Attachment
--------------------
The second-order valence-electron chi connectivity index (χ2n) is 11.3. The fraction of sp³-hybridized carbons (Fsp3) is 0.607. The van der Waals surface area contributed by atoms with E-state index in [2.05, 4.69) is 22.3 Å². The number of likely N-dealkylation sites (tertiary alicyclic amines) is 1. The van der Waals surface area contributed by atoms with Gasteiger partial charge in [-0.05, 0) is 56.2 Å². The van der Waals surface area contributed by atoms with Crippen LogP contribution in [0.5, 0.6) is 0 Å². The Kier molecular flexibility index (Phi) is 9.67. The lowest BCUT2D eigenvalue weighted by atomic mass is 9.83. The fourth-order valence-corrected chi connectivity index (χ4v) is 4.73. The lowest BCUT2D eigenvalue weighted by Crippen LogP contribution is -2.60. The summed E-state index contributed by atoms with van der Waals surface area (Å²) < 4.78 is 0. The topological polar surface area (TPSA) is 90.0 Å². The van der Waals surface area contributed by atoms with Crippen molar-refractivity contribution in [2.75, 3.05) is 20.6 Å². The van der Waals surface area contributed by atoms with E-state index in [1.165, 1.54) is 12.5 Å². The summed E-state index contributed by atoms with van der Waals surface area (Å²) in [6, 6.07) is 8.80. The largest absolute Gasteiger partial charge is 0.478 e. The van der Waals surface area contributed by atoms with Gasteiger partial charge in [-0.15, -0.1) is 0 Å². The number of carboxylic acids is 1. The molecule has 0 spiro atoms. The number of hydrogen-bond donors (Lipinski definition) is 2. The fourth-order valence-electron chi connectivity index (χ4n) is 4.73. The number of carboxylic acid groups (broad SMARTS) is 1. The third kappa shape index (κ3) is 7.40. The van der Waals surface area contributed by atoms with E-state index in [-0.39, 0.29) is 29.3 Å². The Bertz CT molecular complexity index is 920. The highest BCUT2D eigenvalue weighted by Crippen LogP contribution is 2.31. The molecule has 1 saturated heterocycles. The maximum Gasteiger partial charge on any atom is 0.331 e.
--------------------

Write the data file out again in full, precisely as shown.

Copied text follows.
The second-order valence-electron chi connectivity index (χ2n) is 11.3. The fraction of sp³-hybridized carbons (Fsp3) is 0.607. The van der Waals surface area contributed by atoms with E-state index in [2.05, 4.69) is 22.3 Å². The number of likely N-dealkylation sites (tertiary alicyclic amines) is 1. The van der Waals surface area contributed by atoms with Gasteiger partial charge in [-0.05, 0) is 56.2 Å². The van der Waals surface area contributed by atoms with Crippen LogP contribution in [0.5, 0.6) is 0 Å². The Kier molecular flexibility index (Phi) is 9.67. The lowest BCUT2D eigenvalue weighted by atomic mass is 9.83. The fourth-order valence-corrected chi connectivity index (χ4v) is 4.73. The lowest BCUT2D eigenvalue weighted by Crippen LogP contribution is -2.60. The summed E-state index contributed by atoms with van der Waals surface area (Å²) < 4.78 is 0. The topological polar surface area (TPSA) is 90.0 Å². The van der Waals surface area contributed by atoms with Crippen molar-refractivity contribution in [2.75, 3.05) is 20.6 Å². The van der Waals surface area contributed by atoms with E-state index in [1.165, 1.54) is 12.5 Å². The summed E-state index contributed by atoms with van der Waals surface area (Å²) in [6, 6.07) is 8.80. The largest absolute Gasteiger partial charge is 0.478 e. The van der Waals surface area contributed by atoms with Gasteiger partial charge in [-0.15, -0.1) is 0 Å². The number of carboxylic acids is 1. The molecule has 0 spiro atoms. The number of hydrogen-bond donors (Lipinski definition) is 2. The fourth-order valence-electron chi connectivity index (χ4n) is 4.73. The number of carboxylic acid groups (broad SMARTS) is 1. The third kappa shape index (κ3) is 7.40. The van der Waals surface area contributed by atoms with E-state index in [-0.39, 0.29) is 29.3 Å². The Bertz CT molecular complexity index is 920. The highest BCUT2D eigenvalue weighted by Crippen LogP contribution is 2.31. The molecule has 1 saturated heterocycles. The maximum Gasteiger partial charge on any atom is 0.331 e.